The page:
Tag Archives: murder

An Elegy for Fairness: Jordan Davis, Defiance, and White Entitlement

jordan davis

This may not even be an essay. Already it feels more like an elegy—not just for Jordan Davis, or Trayvon Martin, or their parents, whose black sons’ lives have so little value in the eyes of the American justice system. This feels like an elegy for fairness: a lament read at the funeral of “right” and “good” and “humane.”

Because these things must be dead. I struggle to find proof that they’re living. George Zimmerman invades our daily consciousness, his arrogance taking up more and more space as the likes of CNN, who apparently know no shame, offer him an interview to tell “his side of the story.” I know what story he’ll tell: it’s the same story that Michael Dunn has been telling. The one where an adult man can claim to have been afraid of a 17-year old kid and everyone will nod sagely and understand because that kid was black. We know that the reverse of this would be seen as silly. What if an adult black man had shot and killed a 17-year old white boy for playing his rock music too loud, claiming it made him afraid? Everyone would smirk. Black men are tough, the racist narrative goes. Tough. “Thugs.” What does a black man have to be afraid of?

Everything, I would say. Everything. Just read the headlines.

A black man need not only fear a car accident, like any other human being, but he must also fear being shot while asking for help, as we saw with Jonathan Ferrell. The same goes for black women—the family of Renisha McBride will tell you.

Elegies have been written for these families, their lost children. But I am writing an elegy for fairness, for what their deaths mean, because they mean more than funerals. They mean more than black veils and sad songs. Their deaths mean our death, a collective slow withering of the soul. We are a country where a man can be convicted of the lives he attempted to take, but not the one he did take. We are a country where a man can shoot ten rounds into a car of teenagers, then go home, order pizza, take a nap—and face no justice. And in this we are dying. In this our humanity crumbles. We made these laws. We enforce these laws.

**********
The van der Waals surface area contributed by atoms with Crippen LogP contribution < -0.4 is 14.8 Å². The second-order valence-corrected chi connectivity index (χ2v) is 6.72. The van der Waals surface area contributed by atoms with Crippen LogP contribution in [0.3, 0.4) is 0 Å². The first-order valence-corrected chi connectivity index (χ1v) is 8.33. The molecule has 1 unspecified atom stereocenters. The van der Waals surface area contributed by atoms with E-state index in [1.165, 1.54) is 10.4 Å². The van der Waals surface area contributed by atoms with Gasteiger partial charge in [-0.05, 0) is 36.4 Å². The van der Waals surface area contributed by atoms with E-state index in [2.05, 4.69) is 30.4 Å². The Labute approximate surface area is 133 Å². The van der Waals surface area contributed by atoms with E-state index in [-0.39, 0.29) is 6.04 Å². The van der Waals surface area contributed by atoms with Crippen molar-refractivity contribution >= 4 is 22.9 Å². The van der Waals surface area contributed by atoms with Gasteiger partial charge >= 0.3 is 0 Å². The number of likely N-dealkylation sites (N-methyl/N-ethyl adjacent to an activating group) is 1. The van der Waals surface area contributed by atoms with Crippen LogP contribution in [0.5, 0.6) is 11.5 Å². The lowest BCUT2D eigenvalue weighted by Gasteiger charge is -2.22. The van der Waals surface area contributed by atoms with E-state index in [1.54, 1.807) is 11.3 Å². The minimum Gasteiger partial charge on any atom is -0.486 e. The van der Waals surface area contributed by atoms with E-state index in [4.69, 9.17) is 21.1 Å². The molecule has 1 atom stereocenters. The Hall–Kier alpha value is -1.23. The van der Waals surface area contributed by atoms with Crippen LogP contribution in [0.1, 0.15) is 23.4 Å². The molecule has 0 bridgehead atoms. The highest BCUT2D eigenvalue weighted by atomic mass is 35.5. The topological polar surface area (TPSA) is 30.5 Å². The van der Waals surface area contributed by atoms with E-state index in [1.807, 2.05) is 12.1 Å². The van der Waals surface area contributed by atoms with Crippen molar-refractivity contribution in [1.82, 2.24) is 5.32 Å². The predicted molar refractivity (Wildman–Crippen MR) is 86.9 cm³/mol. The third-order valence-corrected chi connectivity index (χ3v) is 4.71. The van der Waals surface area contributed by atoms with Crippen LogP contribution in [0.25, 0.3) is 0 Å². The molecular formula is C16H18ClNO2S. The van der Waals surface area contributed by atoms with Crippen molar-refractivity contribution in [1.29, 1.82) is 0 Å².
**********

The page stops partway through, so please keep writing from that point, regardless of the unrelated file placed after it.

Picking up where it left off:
And with these laws, we tell black children that white men can murder them for any reason at all. The mythical laws of respectability do not apply. A black child can have one parent or two. A black child can wear a hoodie or a blouse. A black child can have trouble with the law or no history of arrest. Living in this country, I have learned the equation, seen the common denominator: blackness, and only that, is what links these victims together. It is not the music, or the hat, or the pants, or the name. It is the skin, and the emotions it incites.

I say “emotions” instead of “fear” intentionally, for it was not fear that caused Michael Dunn to get out of his car and fire his gun ten times. It was anger.

“You’re not going to talk to me that way!” Dunn yelled at Jordan Davis and his friends, according to witness testimony. And with those words, America’s racism rears up in my vision: a white man demanding that black youths respect and obey him. When they would not—for they were under no obligation to do so—he tried to kill them. He did kill one. “You’re not going to talk to me that way” reminds me acutely of America’s not so distant past, in which black Americans were warned to never “sass” a white person. “Don’t talk back,” as if every white man everywhere is an authority figure based on the sheer fact of his whiteness. Mr. Dunn can talk all he wants about imaginary guns he thought he saw that never appeared, but the fact of the matter is this: Michael Dunn was angry, and in his anger—his anger at being defied—he took a life.

Michael Dunn and George Zimmerman, aside from being murderers, have something else in common: a terrifying sense of entitlement that tells them black boys like Trayvon Martin and Jordan Davis are interlopers. Strangers. Outsiders. Others. The Michael Dunns of the world believe that black boys’ music, their clothes, their language, their skin, do not belong, and are subject to white dictation at any time. It’s their inherited white supremacy that tells them black boys “are not going to talk to [them] that way.” It’s been often said, and I will say it again: this mentality is distinctly similar to Jim Crow and apartheid laws, where free black people were still expected to comply with and obey white expectations at any given time. Noncompliance meant death. Means death. Now. For noncompliance meant the death of both Trayvon Martin and Jordan Davis.